Young receiver ready to become a presence

A lot of Wildcat football fans don't know a whole lot about Anthony Johnson. He came into the program with little fanfare and toiled in obscurity as he redshirted a year ago. This year he's ready to make an impact and should see the field as a major part of the offense.

The Wildcats receiving corps has a lot of potential, but has yet to fully realize their talent as an elite unit. The Cats return their top receivers from a year ago, but a new addition could push them over the edge.

At 6-2 and over 200 pounds, Johnson is one of the team's biggest receivers. He has decent speed, but his strength and size are what make him so intriguing.

Johnson describes himself as a physical presence on the field. While many players were struggling with the new workout plan in January, Johnson was adapting. His brother is a former NFL player and gave him a pretty good indication on what to expect.

"I'm a physical receiver,"Johnson said. "After training I got a little more muscle on me so I feel more comfortable taking hits and giving hits.

The Wildcats really don't have a receiver who can abuse defensive backs and that has not gone unnoticed by the Wildcat coaches.

"I think he can be real physical," said receivers coach Charlie Williams. "I like his height and his body structure."

While other players were struggling with the new workout plan back in January, Johnson was adapting. Johnson was prepared for the rigors of Mike Stoops' new training program. His brother Chris is a former NFL player and new full well what Stoops would be bringing with him from Oklahoma.

"He told me to always work hard," Johnson said of his brother. "It does not take talent to work hard, that's the only thing he ever told me. Since I was a little boy he told me to work hard."

Johnson's work in the weight room and on the field made an impression on his position coach.

"It's been great just getting to work with him," Williams said. "He's doing the right things and if he's not doing them right, he's doing them full speed.

"Anthony's having some fun. He's working hard, like I like them to work. Full speed ahead. If he's going to make a mistake, he's going to make a mistake going full speed."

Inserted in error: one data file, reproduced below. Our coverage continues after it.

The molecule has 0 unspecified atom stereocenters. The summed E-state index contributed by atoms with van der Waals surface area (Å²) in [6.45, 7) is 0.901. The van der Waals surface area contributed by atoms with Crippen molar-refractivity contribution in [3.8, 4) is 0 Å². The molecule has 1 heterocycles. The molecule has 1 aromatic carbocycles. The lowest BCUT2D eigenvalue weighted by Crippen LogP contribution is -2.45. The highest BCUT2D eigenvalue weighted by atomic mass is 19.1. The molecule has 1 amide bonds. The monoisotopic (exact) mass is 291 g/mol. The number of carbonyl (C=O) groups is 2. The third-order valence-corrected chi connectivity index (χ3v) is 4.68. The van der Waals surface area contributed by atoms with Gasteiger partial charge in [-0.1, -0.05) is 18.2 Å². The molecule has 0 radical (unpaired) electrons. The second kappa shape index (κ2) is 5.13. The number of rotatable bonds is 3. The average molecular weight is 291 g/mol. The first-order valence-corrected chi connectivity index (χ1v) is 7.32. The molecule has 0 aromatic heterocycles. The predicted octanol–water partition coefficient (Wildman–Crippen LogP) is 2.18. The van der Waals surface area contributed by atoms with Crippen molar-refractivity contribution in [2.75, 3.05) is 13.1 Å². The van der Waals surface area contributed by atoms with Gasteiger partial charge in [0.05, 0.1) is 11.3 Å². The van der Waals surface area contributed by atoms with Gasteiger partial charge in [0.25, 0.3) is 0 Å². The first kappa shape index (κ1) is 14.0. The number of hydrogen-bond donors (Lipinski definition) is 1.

Johnson certainly passes the eyeball test. He is quite strong and muscular, and moves very well with the muscle. He's not a bodybuilder type ala David Boston, but he does have the nice frame that NFL teams have been coveting the last few years.

Johnson came to Arizona as a fairly low-rated recruit. He came from a very small school in the San Diego area and really didn't have a set position. The former staff saw his raw athleticism and decided that he had enough talent that he could learn a position.

Horizon High School has just a hair over 300 students and a football team that had to play with 11 players at times. Because of a lack of bodies, Johnson played receiver, quarterback, safety, linebacker, kick returner, punt returner plus punter and place kicker.

He came to Arizona with every intention of playing, but soon realized that he was not ready. Not only did he have to learn the receiver position but he wasn't physically ready. He had the athleticism, but needed the strength.

"I thought I'd come into play," Johnson confessed. "About three quarters of the way through training camp. After taking some hits, seeing the speed of the game, it kinda hit me. I think it was the best thing for me because physically I was not ready. Mentally I think I was, but not physically. Going from high school to college is a big difference."

Johnson has had to learn another offense, after spending last season trying to adapt to his first collegiate offense. The transition does not seem to be as tough as he and others would have thought.

"This offense is actually pretty simple," Johnson confessed. "Things are going pretty smoothly. We have great coaching, that's why it is so easy. Coach (Mike) Canales, Coach Williams and Coach (Gene) Johnson, our assistant wide receiver coach, they are breaking every thing down. It's all about patience and technique. You can be fast and you can be strong, but if you don't have great patience and practice technique, then things won't work out."

Although Johnson is the "physical receiver" he knows that having just one role won't cut it. The coaches have stressed becoming complete players and Johnson has taken that to heart.

"They want us to be diverse, not focused on one thing but able to be the total package," Johnson said. "I can do a lot of things on the field and I'll try and add that to our group and to the team."

Johnson knows he has made a great impression, but he doesn't necessarily know just how much he will be used. Although his spring was very good, he still has to go out an prove himself in fall camp. With Ricky Williams, Biren Ealy, Mike Jefferson, Syndric Steptoe plus a pair of incoming freshmen, nothing will be easy.

"I'm just going to do my best, go out on the field and do the things I know I can do and hopefully things turn out for the best," said Johnson. "All I can do is come out here and go to work. I take it like it's a job. I have fun, but it's a job. So I come out to the field and work as hard as I can. I just give it my all and whatever happens after that is in the coaches' hands.

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